Sunday, February 18, 2007

What to do if we do not like the court’s decision: Appeals

Trial courts make mistakes. Because courts make mistakes there is what we call the appellate process. Appeals are a bit more complicated and this is the barest outline about appealing a case. I am writing this from the perspective of the party doing the appeal. The not doing the appeal

First, the Court of Appeals and Indiana Supreme Court do not have trials but only pass judgment on how the trial judge’s applied the law to our facts. That is, the judge incorrectly applied the law to the facts of the case or that there are no facts supporting the trial judge’s judgment. The appellate courts will not do anything if our complaint is only how the trial judge judged the evidence. Sounds a bit like splitting hairs but just remember if there is any evidence supporting the trial judge, the appellate courts will find no error in the trial judge’s work.

Second, there are no trials before the Court of Appeals or Indiana Supreme Court, we just file what are called Briefs. In our Brief we write how the trial judge erred in applying the law to our case.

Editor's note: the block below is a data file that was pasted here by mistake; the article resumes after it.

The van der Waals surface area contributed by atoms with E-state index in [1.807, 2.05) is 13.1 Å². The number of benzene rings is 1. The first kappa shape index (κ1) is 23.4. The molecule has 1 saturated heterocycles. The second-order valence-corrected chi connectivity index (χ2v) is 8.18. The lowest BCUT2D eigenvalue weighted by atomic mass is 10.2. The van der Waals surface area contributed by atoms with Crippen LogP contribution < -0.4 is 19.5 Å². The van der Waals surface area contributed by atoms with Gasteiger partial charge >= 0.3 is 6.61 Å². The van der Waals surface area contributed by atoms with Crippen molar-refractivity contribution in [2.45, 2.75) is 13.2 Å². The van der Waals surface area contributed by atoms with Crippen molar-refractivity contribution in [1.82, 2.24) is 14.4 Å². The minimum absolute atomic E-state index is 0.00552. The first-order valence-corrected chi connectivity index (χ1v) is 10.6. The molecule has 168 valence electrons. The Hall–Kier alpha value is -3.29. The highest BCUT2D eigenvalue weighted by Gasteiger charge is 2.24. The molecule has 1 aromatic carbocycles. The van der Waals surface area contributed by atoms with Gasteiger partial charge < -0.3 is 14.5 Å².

Lastly, appeals take time and have pretty rigid rules about time, too. As soon as we get the Decree of Dissolution, we need to consider whether to appeal or not. Thirty (30) days after the date of the Decree, we must file a Notice of Appeal. Then ninety (90) days after that, the clerk is to have the transcript of the hearing ready for filing with the Court of Appeals. Then thirty (30) days after that, we need to file our Brief and then the other party has thirty (30) days to file their Brief, and we can file a Reply Brief thirty (30) days after that. So far there is 210 days involved in the appeal. The time increases waiting for an opinion from the Court of Appeals.

Filing an appeal also means an additional cost in the shape of a filing fee with the Court of Appeals.

What you need to understand most is that the case does not necessarily end with the trial judge.

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